Benefits of Hiring A Criminal Defense LawyerOctober 9, 2019
You have the right to represent yourself in a criminal case unless the court finds you are mentally incompetent. However, having the right to do something does not mean that it is a smart thing to do. The benefits of hiring a Phoenix criminal defense attorney are incalculable.
A louisiana criminal laws attorney will assist you from the beginning of the ordeal to the end. An attorney brings more than knowledge of the law. Experienced attorneys also bring their knowledge of the people involved in the criminal justice system and of courtroom procedure.
Assistance With the Bail Hearing
After an arrest, the first goal is to get out of jail pending trial. Hiring a criminal defense attorney to represent you at your bail hearing demonstrates to the court that you take the charges and the process seriously. An attorney can present evidence to the judge or magistrate that you are not a threat to the community or likely to flee and avoid the trial. With an attorney in your corner, you may get a lower bail.
Knowledge of the People in the Legal System
Part of navigating the criminal justice system is knowing the people. Most criminal cases are resolved with plea bargains. While defense attorneys and attorneys from the prosecutor’s office compete against each other, they also frequently work together. If an attorney regularly deals with the prosecutor’s office, the attorney knows how much the prosecutor’s office will cede on an issue and how to push to get a little more.
The district attorney’s office may identify an unrepresented defendant as an easy target during plea negotiations and trial. The district attorney’s office will know that the person does not have sufficient legal knowledge to defend himself or herself. Consequently, the district attorney’s office is apt to mark the case down for a quick trial and be done with it or give the person a harsh plea deal.
Attorneys also know the judges and what arguments will work best with them. There is nothing sinister about this process. Judges are human and as such have their own likes and dislikes. Experienced, smart attorneys have insight into how to deal with judges. Some judges weigh more toward favoring the police and have little tolerance for people accused of particular crimes. Other judges are skeptical of the police and are more willing to accept a defendant’s explanation of what transpired. How to proceed with a particular judge cannot be looked up in a book. The knowledge can only be acquired by attorneys through experience.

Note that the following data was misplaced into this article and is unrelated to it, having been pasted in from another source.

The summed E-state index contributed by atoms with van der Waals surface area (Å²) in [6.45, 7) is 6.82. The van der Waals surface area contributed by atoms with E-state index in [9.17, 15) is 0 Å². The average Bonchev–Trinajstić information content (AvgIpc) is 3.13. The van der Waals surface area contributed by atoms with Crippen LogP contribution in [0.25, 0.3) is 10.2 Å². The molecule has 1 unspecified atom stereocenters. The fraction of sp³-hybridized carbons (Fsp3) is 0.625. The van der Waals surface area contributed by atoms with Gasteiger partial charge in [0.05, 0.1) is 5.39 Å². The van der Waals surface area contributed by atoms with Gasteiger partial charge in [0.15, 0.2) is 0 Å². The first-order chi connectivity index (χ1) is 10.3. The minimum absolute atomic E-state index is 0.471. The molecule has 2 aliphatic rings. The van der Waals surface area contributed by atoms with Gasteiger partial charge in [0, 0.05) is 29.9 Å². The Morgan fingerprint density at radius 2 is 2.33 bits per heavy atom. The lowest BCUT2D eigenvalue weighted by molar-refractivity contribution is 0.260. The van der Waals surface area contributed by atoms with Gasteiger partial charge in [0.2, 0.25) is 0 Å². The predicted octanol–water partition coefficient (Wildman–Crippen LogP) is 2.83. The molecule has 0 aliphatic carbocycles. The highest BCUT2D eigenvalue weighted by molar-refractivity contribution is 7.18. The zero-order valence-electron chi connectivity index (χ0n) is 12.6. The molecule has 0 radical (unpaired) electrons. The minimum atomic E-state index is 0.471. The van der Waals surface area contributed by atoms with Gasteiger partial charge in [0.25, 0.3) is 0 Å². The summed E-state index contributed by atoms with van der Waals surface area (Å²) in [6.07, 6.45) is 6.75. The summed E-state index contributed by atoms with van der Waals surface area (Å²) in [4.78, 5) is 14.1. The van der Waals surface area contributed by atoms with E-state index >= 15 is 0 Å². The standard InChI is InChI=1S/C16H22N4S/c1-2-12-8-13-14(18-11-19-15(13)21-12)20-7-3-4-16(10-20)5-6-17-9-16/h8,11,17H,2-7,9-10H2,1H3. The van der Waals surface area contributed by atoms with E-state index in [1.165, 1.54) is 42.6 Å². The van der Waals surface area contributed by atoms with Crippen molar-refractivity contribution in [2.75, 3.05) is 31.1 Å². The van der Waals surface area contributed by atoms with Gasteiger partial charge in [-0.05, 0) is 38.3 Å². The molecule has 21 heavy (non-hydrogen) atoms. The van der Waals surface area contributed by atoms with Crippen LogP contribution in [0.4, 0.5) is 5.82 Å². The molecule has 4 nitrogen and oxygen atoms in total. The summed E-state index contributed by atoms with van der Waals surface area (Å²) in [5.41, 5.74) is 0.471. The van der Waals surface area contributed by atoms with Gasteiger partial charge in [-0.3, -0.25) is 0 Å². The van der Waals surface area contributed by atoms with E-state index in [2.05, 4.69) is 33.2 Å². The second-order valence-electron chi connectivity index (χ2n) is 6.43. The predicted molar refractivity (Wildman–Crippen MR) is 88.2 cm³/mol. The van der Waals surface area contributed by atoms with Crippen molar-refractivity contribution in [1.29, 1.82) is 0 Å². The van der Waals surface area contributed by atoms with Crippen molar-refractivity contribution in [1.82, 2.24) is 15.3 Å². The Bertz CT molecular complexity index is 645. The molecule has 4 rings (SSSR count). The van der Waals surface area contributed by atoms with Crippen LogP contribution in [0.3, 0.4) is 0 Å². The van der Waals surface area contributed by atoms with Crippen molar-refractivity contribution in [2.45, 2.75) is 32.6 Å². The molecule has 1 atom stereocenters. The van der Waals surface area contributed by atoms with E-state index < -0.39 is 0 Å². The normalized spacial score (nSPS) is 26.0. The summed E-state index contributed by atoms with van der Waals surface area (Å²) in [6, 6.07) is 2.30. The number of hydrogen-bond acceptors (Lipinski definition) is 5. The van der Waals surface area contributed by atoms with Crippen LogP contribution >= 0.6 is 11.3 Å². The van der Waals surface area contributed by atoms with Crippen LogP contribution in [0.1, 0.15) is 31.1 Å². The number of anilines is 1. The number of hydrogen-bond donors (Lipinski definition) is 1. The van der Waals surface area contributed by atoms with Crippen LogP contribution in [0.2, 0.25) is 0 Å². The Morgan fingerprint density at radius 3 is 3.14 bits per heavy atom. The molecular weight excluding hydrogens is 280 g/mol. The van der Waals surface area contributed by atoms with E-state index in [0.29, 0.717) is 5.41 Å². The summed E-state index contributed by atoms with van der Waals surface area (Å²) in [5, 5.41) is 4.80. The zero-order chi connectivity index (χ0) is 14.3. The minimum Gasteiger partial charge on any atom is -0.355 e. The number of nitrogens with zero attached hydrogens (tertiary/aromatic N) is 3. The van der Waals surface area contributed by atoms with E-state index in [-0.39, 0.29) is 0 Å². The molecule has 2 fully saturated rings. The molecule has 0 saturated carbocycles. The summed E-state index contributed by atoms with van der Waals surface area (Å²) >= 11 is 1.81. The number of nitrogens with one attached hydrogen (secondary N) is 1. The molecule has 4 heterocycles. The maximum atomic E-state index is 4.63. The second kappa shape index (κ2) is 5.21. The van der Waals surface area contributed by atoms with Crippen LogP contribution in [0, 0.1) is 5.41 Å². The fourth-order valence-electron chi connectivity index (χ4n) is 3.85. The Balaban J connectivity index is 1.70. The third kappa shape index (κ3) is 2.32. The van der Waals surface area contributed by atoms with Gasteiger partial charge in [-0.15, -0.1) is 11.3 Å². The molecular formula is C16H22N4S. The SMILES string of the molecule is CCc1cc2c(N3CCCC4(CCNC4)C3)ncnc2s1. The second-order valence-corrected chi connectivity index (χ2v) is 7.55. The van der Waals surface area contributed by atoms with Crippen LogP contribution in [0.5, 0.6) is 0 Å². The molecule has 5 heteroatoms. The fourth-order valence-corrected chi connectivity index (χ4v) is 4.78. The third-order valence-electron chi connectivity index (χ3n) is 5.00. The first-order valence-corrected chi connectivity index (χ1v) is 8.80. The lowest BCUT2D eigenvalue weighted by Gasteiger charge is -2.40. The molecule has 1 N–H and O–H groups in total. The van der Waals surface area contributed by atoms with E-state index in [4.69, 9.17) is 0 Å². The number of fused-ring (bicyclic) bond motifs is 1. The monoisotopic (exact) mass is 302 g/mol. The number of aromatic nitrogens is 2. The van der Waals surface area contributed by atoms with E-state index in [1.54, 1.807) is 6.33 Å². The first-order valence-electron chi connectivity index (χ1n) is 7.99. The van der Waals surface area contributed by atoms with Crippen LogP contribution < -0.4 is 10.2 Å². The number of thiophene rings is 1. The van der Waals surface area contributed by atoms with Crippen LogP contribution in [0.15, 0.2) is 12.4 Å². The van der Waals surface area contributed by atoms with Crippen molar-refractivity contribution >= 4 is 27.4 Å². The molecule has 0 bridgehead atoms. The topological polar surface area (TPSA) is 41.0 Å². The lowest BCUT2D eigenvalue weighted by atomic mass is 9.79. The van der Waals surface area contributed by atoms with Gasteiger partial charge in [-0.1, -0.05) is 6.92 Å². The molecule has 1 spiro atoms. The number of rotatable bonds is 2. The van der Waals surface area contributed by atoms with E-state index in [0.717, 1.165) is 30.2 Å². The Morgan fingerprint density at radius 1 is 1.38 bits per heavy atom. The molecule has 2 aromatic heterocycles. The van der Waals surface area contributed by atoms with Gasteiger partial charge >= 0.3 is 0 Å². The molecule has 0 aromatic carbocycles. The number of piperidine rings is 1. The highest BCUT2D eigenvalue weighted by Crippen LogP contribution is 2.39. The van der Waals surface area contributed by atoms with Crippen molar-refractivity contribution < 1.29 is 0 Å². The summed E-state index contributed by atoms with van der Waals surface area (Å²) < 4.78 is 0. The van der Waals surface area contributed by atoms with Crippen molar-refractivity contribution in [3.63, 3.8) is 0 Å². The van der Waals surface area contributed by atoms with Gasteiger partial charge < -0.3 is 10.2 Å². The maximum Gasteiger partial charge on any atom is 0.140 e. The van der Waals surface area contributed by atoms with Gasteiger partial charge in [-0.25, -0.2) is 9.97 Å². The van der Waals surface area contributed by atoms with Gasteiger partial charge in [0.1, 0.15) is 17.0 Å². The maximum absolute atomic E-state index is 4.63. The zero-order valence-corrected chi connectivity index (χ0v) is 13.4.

Knowledge of the Law and Procedure
Of course, an attorney’s formal legal knowledge is important. Many people take the attitude I am just going to show up on the trial date and tell my side of the story. Unfortunately, they often do not understand the statues and courtroom procedure. A statute may appear simple. For example, Arizona statute (13-3405 A.) states the following, “A person shall not knowingly: 1. Possess or use marijuana.”
Two key words are “knowingly” and “possess”. If the marijuana is in your pocket, the police can make a strong argument that you knowingly possess the drug. However, if you are a passenger in a car and marijuana is found in the car, does that mean you possess the drug? What if your passenger has the marijuana and hides it, unbeknownst to you, in your car; do you have to prove that you had no knowledge the marijuana was present, or does that burden belong to the police? Are you guilty if you are driving the car, and you know your passenger has marijuana, and he puts it under the seat, but you never had any intention of using or possessing the marijuana? Can more than one person posses a single baggie of marijuana? The court will have to apply the legal definition of possession to the case and determine who legally possessed the drug. An attorney will know how these situations are treated or likely to be treated under the statute and case law.
An important issue is keeping inadmissible damaging evidence out of consideration by the jury (or judge in the case of a bench trial). For example, suppose a police officer testifies that he stopped your car and found a vial with cocaine in it. Hiring a criminal defense attorney will allow you to object that the police officer has offered no evidence that he has the knowledge to determine whether a substance is cocaine. Now assume the officer says the substance was sent to a lab and a report came back and it was cocaine. How do you know the lab tested the right sample? Did the police officer present a chain of custody to prove the lab tested the sample that came from your car? The police officer may present a letter from the lab saying the substance is cocaine. Is the letter admissible? How do you know the letter is authentic? Can you keep it out because of hearsay?
The Arizona Rules of Evidence determine what evidence can be used at trial, and how it must be introduced to the court. Typically, the judge will not keep inadmissible evidence out of a trial unless the defendant or the district attorney objects to the introduction of the evidence. Consequently, the state may use evidence that is improper because you do not have the legal training to know the difference between admissible and inadmissible evidence.